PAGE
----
Tuesday, October 30, 2018

Do we take water for granted?

There are so many things that we take for granted and for most of us, water is one of them. You open the faucet and out it flows. What would our lives be like if it didn't happen? 

Three million of my neighbours and I are about to find out. I live in Mexico City, in a neighbourhood that mirrors what you would expect to see in the United States or Canada. The main difference are endless traffic lines, obvious cultural variations and sometimes, poorly paved streets.

The city’s water pipes are undergoing maintenance and tomorrow, the districts around me, home to 3 million people, are going to have our water supply cut off completely. The water supply is expected to be back at full capacity within seven days. An entire week. 

We have water tanks that will last two days, so the building sent through a list of suggestions. I am sharing them because they made me think about my daily habits. 

  • Avoid washing clothes and if it is absolutely necessary, make sure that the load is completely full to avoid water waste. 
  • Keep showers as short as possible and use a bucket to capture water and keep that on hand for when water runs out. 
  • Close the tap while brushing teeth (I do this already). 
  • Avoid cooking food that needs lots of water. 
  • Eat on paper plates to avoid washing dishes; this is admittedly not great for the planet. 
  • Flush the toilet only when necessary. 
  • Go on vacation if possible (yeah right). 

Millions of people in Mexico do not have easy access to water and the United Nations tells us that more than a billion worldwide are affected by water scarcity. Not having H20 for a week is nothing compared to what those living in poverty stricken (or water scarce) areas face every day.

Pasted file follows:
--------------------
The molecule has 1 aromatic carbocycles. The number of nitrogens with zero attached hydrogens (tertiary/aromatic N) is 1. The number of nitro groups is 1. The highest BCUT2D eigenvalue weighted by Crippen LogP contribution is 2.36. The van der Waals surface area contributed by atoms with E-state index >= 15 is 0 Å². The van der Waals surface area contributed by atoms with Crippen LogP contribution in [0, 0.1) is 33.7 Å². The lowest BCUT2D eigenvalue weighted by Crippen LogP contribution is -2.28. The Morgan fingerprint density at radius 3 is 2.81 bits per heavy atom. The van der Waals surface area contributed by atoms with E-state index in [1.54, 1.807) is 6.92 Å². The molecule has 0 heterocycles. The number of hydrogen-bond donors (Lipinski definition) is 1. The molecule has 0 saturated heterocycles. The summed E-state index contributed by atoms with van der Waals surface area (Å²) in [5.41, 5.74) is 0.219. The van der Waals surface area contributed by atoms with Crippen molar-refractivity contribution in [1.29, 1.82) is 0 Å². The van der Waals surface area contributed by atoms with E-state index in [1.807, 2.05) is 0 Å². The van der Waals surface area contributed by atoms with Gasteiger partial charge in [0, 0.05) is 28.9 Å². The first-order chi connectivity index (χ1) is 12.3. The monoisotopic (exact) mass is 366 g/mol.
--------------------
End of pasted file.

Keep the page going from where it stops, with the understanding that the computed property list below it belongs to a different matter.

It made me think about what my life would be like if we had to ration for water on a daily basis. I would love to know where the big wins are. Keeping showers short and turning off the tap while we brush our teeth are fairly obvious and easy. I never thought of using a bucket, this could be used for hand-washing clothes. We can also buy clothes from brands that use less water in production.  

Cooking with less water involves what we use in the kitchen as well as the water consumed during the production process. If we are grilling meat, we would think about how much water the cows drink, how much water irrigates the cow's food supply, and the amount of water consumed as part of the factory process. They say that one hamburger patty equals 26 showers! (Treehugger.com)

Paper Plates vs Dishwasher ??? 

I have been curious about this for a long time and I don't know what the answer is. What is better for the environment in the long run: to wash dishes or to use paper plates? I suppose it depends on the amount of water and other resources needed to produce paper plates and then to recycle them vs water used in dish washing. 

What else can we do to consume less water on a daily basis? Please leave your ideas in the comment box below! And thank you for reading Diary of a Psychic Healer  =) 


Regina Chouza is an Energy Healer, Angel Medium and author of A Personal Guide to Self-Healing, Cancer & Love and Chakra Healing & Magick. She studied angel intuition and astrology at The College of Psychic Studies in London, and qualified as a healer at the School of Intuition & Healing UK. Her passion is bringing the qualities of self-love, joy and empowerment to healing pursuitsRead her books to heal yourself.  

Image: www.Canva.com

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